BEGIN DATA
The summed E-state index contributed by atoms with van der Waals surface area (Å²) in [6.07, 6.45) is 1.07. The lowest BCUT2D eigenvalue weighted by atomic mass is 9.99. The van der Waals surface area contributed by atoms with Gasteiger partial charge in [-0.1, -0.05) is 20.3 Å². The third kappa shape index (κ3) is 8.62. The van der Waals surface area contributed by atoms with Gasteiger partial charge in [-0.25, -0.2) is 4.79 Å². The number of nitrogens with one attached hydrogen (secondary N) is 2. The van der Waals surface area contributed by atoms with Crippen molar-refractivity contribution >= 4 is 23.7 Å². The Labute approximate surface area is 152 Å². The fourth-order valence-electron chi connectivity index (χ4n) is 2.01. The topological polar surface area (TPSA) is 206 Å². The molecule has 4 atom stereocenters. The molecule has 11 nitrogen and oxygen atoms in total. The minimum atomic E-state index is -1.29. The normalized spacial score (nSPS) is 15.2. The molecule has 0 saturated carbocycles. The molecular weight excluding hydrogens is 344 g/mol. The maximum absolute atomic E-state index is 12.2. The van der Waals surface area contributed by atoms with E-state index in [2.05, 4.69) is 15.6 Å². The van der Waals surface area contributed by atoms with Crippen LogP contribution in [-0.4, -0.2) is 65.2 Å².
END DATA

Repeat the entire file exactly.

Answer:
The summed E-state index contributed by atoms with van der Waals surface area (Å²) in [6.07, 6.45) is 1.07. The lowest BCUT2D eigenvalue weighted by atomic mass is 9.99. The van der Waals surface area contributed by atoms with Gasteiger partial charge in [-0.1, -0.05) is 20.3 Å². The third kappa shape index (κ3) is 8.62. The van der Waals surface area contributed by atoms with Gasteiger partial charge in [-0.25, -0.2) is 4.79 Å². The number of nitrogens with one attached hydrogen (secondary N) is 2. The van der Waals surface area contributed by atoms with Crippen molar-refractivity contribution >= 4 is 23.7 Å². The Labute approximate surface area is 152 Å². The fourth-order valence-electron chi connectivity index (χ4n) is 2.01. The topological polar surface area (TPSA) is 206 Å². The molecule has 4 atom stereocenters. The molecule has 11 nitrogen and oxygen atoms in total. The minimum atomic E-state index is -1.29. The normalized spacial score (nSPS) is 15.2. The molecule has 0 saturated carbocycles. The molecular weight excluding hydrogens is 344 g/mol. The maximum absolute atomic E-state index is 12.2. The van der Waals surface area contributed by atoms with E-state index in [2.05, 4.69) is 15.6 Å². The van der Waals surface area contributed by atoms with Crippen LogP contribution in [-0.4, -0.2) is 65.2 Å².